The No.77 block plane is the cousin of the No.76, but was only manufactured from 1933 to 1943. It is likely derived from the Preston No. 1355, and lacks the receding nose of the No.076, but adds a blade adjustment mechanism in the form of a milled nut. Due to its limited manufacturing years, it’s somewhat of a rare plane, production stopping midway through WW2. A sibling to the No.77, the No.77A was manufactured from 1933 to 1994. It retained the blade adjustment mechanism, but differed by having an adjustable mouth.
The nose is attached to the plane body with a single centred machine screw, and can be removed completely to form a chisel plane.
In addition, there are two steel “distance” shims between the detachable nose and the plane body, held in place by two pins. One is 1/64″ thick, and the other is 1/32″ thick, allowing the plane throat to be modified to four distinct opening sizes for fine or coarse work.
The blade adjustment mechanism has a knurled knob and engages the blade which has a slot cut in it.
There are a number of variants of this plane, which deviant from the original, as the plane evolved through manufacturing.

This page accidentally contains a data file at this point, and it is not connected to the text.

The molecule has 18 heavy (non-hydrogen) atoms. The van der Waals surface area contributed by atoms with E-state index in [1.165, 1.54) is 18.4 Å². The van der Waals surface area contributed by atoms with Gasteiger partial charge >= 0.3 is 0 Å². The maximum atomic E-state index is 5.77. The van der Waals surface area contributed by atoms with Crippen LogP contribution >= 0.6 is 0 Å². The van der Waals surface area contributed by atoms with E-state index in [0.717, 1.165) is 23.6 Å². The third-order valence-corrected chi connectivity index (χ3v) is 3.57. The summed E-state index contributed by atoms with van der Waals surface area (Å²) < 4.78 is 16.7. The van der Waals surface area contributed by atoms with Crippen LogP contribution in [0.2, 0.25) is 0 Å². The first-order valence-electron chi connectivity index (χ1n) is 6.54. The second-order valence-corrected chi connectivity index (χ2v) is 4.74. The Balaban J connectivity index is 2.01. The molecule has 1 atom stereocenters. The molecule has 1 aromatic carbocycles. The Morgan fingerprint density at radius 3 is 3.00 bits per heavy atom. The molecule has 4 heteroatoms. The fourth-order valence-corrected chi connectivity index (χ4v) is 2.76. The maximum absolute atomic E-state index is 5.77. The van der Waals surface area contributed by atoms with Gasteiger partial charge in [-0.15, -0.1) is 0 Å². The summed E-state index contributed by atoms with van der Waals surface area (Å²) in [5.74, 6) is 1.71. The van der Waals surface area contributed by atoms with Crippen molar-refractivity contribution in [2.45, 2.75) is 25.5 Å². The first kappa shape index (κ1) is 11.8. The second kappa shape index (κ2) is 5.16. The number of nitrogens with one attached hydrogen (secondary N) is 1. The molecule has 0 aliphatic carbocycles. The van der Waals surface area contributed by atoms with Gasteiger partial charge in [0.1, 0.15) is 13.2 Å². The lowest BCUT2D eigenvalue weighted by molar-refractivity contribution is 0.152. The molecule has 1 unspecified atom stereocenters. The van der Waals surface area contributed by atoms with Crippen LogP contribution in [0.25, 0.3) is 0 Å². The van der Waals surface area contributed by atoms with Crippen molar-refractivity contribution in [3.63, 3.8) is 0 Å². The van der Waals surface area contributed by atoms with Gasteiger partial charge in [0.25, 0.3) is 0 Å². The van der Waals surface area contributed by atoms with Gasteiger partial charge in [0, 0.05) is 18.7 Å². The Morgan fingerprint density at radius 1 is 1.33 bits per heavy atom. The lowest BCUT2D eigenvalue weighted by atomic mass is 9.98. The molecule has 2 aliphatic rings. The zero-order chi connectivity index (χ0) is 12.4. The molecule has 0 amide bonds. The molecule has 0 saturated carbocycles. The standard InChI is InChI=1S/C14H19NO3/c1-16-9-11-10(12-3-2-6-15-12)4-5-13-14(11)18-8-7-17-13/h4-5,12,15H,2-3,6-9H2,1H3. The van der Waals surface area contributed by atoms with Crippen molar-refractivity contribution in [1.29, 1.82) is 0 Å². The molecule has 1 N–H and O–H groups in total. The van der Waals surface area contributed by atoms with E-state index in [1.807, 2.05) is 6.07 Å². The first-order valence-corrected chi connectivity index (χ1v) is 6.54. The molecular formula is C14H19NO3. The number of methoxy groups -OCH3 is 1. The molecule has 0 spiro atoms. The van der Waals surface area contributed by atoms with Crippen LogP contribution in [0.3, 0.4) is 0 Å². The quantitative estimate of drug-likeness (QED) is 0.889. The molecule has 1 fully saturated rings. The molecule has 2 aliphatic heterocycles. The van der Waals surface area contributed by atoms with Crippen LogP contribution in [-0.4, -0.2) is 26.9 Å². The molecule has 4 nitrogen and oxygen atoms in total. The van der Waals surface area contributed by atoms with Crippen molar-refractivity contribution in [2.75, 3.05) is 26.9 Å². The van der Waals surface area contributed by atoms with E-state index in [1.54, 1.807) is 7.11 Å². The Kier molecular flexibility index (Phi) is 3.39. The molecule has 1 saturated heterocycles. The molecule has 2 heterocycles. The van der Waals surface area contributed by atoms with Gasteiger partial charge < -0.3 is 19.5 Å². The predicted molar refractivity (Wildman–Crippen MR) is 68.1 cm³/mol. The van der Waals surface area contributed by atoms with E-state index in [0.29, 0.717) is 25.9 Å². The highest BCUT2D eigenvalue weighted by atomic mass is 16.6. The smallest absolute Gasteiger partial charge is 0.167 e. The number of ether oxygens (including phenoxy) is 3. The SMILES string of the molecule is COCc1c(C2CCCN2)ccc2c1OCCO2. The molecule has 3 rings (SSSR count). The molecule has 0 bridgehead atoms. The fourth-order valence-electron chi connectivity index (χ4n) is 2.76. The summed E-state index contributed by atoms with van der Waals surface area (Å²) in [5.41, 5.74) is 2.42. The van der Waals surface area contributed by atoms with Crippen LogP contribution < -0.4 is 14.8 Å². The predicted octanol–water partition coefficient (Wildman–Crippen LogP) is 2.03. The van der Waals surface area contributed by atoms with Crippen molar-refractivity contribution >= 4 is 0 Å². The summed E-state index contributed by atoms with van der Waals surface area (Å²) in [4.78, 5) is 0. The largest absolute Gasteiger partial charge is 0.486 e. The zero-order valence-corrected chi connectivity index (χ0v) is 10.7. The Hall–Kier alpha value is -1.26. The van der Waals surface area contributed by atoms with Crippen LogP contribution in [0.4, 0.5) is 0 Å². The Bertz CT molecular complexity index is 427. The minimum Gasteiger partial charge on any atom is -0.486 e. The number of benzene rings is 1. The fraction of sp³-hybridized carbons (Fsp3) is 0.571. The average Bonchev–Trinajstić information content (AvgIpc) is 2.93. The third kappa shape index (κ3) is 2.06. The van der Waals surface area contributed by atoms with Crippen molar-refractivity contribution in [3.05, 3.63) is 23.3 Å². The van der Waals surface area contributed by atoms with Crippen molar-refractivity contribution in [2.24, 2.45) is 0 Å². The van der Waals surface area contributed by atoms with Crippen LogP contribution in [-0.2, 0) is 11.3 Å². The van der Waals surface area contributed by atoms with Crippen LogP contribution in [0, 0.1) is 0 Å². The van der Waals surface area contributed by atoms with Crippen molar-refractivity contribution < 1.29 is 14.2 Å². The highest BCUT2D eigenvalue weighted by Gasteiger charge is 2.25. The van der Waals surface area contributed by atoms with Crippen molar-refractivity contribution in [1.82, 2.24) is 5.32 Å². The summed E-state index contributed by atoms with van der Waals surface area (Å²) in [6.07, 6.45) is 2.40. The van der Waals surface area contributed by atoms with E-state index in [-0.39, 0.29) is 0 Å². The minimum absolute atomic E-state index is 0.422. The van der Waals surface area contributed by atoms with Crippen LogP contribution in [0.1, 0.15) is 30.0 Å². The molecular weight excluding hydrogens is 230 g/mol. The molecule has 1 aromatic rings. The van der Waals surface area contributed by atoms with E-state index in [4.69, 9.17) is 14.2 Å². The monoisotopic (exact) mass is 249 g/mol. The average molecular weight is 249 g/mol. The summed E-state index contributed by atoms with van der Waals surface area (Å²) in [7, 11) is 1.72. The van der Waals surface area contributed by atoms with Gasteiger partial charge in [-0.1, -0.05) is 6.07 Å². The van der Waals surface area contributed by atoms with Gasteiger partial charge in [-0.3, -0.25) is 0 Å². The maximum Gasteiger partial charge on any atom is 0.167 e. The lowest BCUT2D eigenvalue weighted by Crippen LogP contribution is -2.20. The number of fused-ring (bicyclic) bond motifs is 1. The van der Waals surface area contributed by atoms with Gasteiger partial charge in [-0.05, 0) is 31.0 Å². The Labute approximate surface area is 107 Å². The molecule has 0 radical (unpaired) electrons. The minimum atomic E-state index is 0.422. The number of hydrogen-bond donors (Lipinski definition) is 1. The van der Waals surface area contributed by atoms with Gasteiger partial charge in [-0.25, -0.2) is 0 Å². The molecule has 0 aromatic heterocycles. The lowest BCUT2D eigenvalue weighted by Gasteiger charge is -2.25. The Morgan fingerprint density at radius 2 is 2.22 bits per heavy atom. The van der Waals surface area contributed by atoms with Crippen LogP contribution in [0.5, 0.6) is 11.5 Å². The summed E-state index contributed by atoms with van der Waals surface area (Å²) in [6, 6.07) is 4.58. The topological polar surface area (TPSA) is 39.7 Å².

- Type 1: Markings of “007A” on the bottom heal of one side, and “RECORD BRITISH” on the lever cap (surrounded by blue paint).
- Type 2: Markings of “Record No 077 / 077A, Made In England” on the bottom heal of one side, and “RECORD” on the lever cap. The small inset triangular region to the rear bottom of both sides has been removed.
- Type 3: The original wavy form lever cap is replaced with the singular curve, also found on the No.076. Again I think this is likely due to a reduced manufacturing cost. The downside to this was that the original maintained a portion of the lever cap at the bottom (maybe ¾” in length) which held down the lever cap, although only the front point actually made contact (see the third figure above). This allowed more room for shavings, room which was reduced with the new lever cap. Similar markings to the Type 2, except no markings on the lever cap.
- Type 4: No markings on the plane. The front of the plane “nose” has changed from a gentle curve to an edge, somewhat negating the “bull-nose” concept.
This makes the plane I have somewhere between a Type 1 and Type 2. Note that the Clifton 770 is somewhat of a clone of the Record No.077, and the Edward Preston No.1355. Clifton, as well as Veritas are two modern manufacturers of bullnose planes.